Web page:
Spiritually all of us have found ourselves in this kind of predicament. We find ourselves paralyzed at times, unable to do what we know we ought to do and want to do. We may feel stuck where we are. We get paralyzed spiritually and emotionally. We get stuck in sinful habits. We just can’t seem to take the next step God is asking us to take. We know something is wrong, we know things aren’t right, but we are not sure that things will ever be any better. And deep down we may not be sure that we want them to be better.

Becoming a whole person is a risk. For this man at the pool it is a real risk. His life is going to change drastically. He will have to get a job or at least write a book telling of his experience. No more accepting handouts at the pool. No more poor me. He is going to have to take up his bed and walk for a change. He is going to have to cast off the restrictive roadblocks society has placed on him and do something for himself.

Too often our problems become our pool, which limits our lives.The problem becomes the focus of our lives. It becomes our pet and each time we are challenged to move beyond it we grab it and say, "You see I have this problem." It is easy to blame our problems for where we are in life. We would like to believe but we have this problem that must be solved before we can believe. We feel we must find a solution before we even begin thinking about a better life. We are not willing to expend the energy to solve it. We had rather think of it as insolvable.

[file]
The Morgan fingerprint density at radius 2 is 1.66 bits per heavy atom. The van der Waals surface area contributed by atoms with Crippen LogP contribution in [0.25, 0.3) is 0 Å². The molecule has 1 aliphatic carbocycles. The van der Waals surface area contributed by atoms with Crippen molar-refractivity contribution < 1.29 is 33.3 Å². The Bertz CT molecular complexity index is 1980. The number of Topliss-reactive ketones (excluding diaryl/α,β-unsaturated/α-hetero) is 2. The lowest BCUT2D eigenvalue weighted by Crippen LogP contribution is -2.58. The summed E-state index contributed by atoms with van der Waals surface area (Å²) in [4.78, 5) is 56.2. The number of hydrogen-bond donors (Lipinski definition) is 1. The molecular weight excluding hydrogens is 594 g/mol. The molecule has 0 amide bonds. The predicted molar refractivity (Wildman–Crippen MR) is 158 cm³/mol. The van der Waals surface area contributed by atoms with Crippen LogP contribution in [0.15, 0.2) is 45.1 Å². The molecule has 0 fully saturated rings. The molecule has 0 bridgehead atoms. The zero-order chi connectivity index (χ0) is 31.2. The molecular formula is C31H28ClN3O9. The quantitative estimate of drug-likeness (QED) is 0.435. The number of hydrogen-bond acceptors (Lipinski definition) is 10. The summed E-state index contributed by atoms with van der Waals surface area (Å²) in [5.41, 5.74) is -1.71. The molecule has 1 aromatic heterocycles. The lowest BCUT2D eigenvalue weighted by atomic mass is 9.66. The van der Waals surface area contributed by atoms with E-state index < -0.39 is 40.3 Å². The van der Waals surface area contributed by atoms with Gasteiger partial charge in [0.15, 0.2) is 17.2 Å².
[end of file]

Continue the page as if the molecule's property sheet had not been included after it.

John 5:5-7
One who was there had been an invalid for thirty-eight years. When Jesus saw him lying there and learned that he had been in this condition for a long time, he asked him, "Do you want to get well?" "Sir," the invalid replied, "I have no one to help me into the pool when the water is stirred. While I am trying to get in, someone else goes down ahead of me." (NIV)

The reason this man is lying by the pool is because it is a hot spring. Every once in a while the water would start to bubble and people believed that when it did an angel had entered the water, and the first person that got into the water would be healed. The problem was that it was superstitious thinking. It was false hope; it hadn’t worked for thirty-eight years. So Jesus calls him away from his pool. He calls us away from our pools.

Jesus is calling us away from our pools of false hope and despair. What is the pool of false hope and despair you are lying beside in hopes of getting well. What is your pool that has offered you so much and delivered so little? Is it money? Is it relationships? Is it a debilitating need for comfort and security? We all become stuck in these false hopes, but Jesus calls us away from them. He knows we only get well when we leave those false hopes and follow him.

Faith is not a matter of overcoming every doubt. It is not a matter of having all the right answers. The better part of faith knows something is wrong inside and wants to get better. It is a willingness to look to Jesus Christ for wholeness. Do you believe there is someone out there with the ability to get you unstuck from your rut? Do you believe there is someone out there who can make you whole?